Gone too are the single arm clutch knobs for the RA and DEC axes. A very elegant three pronged capstan-shaped clutch locking mechanism works flawlessly on the DEC axis and unlike its predecessor, this doesn’t shift the axis as it tightens. The RA clutch is a single pronged chrome finished capstan at the base of the RA axis surrounding the polarscope. Both clutches are a joy to use, especially with cold hands in the dark!

                                     RA Clutch                                                                                    DEC Clutch

Existing users of Sky-Watcher mounts will be quite at home with the SynScan handcontroller which was updated to firmware version 3.32 using the RS232 cable supplied with the kit. Various catalogues totalling in excess of 42,000 objects including Messier, NGC, IC, SAO, Caldwell, Double Star, Variable Star, Named Star and Solar System are available. However, the real bonus is that this mount maintains compatibility with the very popular and free ASCOM software, EQmod giving access to many more objects and offering comprehensive computer control using your planetarium software. Hitech Astro supplies a convenient USB adapter to implement the EQMod connection between the PC and mount.

The AZ-EQ6 GT continues to use stepper motors for its drive but these are augmented with 6,356 tic/revolution encoders on both axes which are used for improving GoTo accuracy but play no part in controlling the accuracy of sidereal tracking. These encoders remain functional with the clutches disengaged but the mount turned on so you can manually push the telescope about to another part of the sky should you wish to do so and the encoders will keep the system updated with where the mount is currently pointing.

The mount is even quieter than the NEQ6 which was always excellent in this regard. This relative quietness is no doubt helped by the hybrid drive system that uses a 48:12 reduction toothed belt drive from each stepper motor to the worm gear followed by a 180:1 worm gear reduction resulting in a total gear ratio of 720:1. This new drive system is very smooth and accurate in operation.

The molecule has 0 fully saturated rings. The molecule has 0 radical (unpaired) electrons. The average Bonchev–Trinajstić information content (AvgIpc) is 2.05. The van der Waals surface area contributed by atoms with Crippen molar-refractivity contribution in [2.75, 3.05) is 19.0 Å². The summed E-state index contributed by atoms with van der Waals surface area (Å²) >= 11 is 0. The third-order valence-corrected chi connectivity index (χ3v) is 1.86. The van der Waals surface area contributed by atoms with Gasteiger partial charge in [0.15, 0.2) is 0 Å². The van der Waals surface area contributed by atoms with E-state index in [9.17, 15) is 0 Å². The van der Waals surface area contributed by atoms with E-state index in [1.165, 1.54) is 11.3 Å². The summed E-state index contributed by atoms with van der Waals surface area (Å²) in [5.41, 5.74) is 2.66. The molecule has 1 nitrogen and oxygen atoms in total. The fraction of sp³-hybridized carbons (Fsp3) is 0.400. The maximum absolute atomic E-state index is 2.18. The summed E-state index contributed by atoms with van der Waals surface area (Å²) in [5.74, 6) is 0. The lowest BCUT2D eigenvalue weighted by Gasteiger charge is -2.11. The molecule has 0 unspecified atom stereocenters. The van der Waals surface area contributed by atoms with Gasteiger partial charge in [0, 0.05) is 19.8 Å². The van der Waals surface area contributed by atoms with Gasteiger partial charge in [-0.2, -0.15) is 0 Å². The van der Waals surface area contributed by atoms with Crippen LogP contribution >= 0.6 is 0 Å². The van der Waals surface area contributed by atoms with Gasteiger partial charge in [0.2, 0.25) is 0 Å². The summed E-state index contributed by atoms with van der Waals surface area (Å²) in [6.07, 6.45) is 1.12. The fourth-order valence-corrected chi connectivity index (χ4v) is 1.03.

A common problem with many mounts including the NEQ6 is the relatively poor power connection that relies on a standard DC type plug. This type of plug is fine for static equipment but less so when the socket is part of a moving device as is the case with a typical Sky-Watcher mount. Sky-Watcher have provided a two prong plug and socket system on the new mount that incorporates a locking collar which is a huge improvement on the original and ensures that accidental disconnection cannot happen.

Included on the faceplate that contains the power connection socket, you’ll find an 8 pin RJ45 handcontroller socket, a 6 pin RJ12 ST4 guide port, On/Off power switch, a red LED and a small 3.5mm stereo socket labelled ‘Snap’. The Snap socket allows the SynScan handcontroller to initiate a sequence of up to 8 sets of exposures (with each set comprising exposure time and number of exposures) using an attached DSLR camera. A cable suitable for the Canon EOS range of DSLR cameras is included but cables for other camera makes can be ordered or you can make up your own lead using the wiring information included in the manual.

When the mount is used in altazimuth mode, the altitude adjustment bolt is adjusted towards the 90° point where it disengages from the mount’s base swivel at about 88° elevation. The mount is then locked in place at 90° elevation using a 12mm diameter bolt, which in equatorial mode is retained in a threaded receptacle on the side of the mount. With the ‘RA’ axis now vertical, this becomes the azimuth axis and the ‘DEC’ axis becomes the altitude axis.

A single telescope can be mounted in the standard dual-size saddle clamp and counterbalanced with a suitable weight on the counterbalance bar. However, Sky-Watcher supply a second dual-size saddle clamp that affixes to the counterbalance bar and tightens securely onto a machined flat on the end of the counterbalance bar allowing two telescopes to be installed at the same time. The two telescopes balance one another by adjustment of the amount of counterbalance bar extension you provide. The second saddle clamp has a very neat altitude adjustment to allow you to point both telescopes at the same elevation although there is no matching adjustment for azimuth.

                                    Second Altazimuth Saddle                                                          Altazimuth Saddle Altitude Adjustment


The new AZ-EQ6 GT mount represents a worthwhile step up from the NEQ6 rather than a huge leap so it can be thought of as an evolutionary step. In part two of this long-term review I will be reporting on the use of the mount in the field for both observations and deep sky imaging. However, for now, there is no denying the appeal of a mount that can operate in both ALTAZ and EQ modes and this one certainly does this transformation in an elegant and substantial manner. Factor in the much improved altitude adjustment, new RA and DEC clutches, belt drive, reduced weight and elegant design and this mount becomes a very attractive package indeed.

Steve Richards is the author of ‘Making Every Photon Count’ and writes for The Sunday Times, BBC Sky at Night Magazine and BBC Focus Magazine.

Part 2 of Steve Richards AZ EQ6-GT review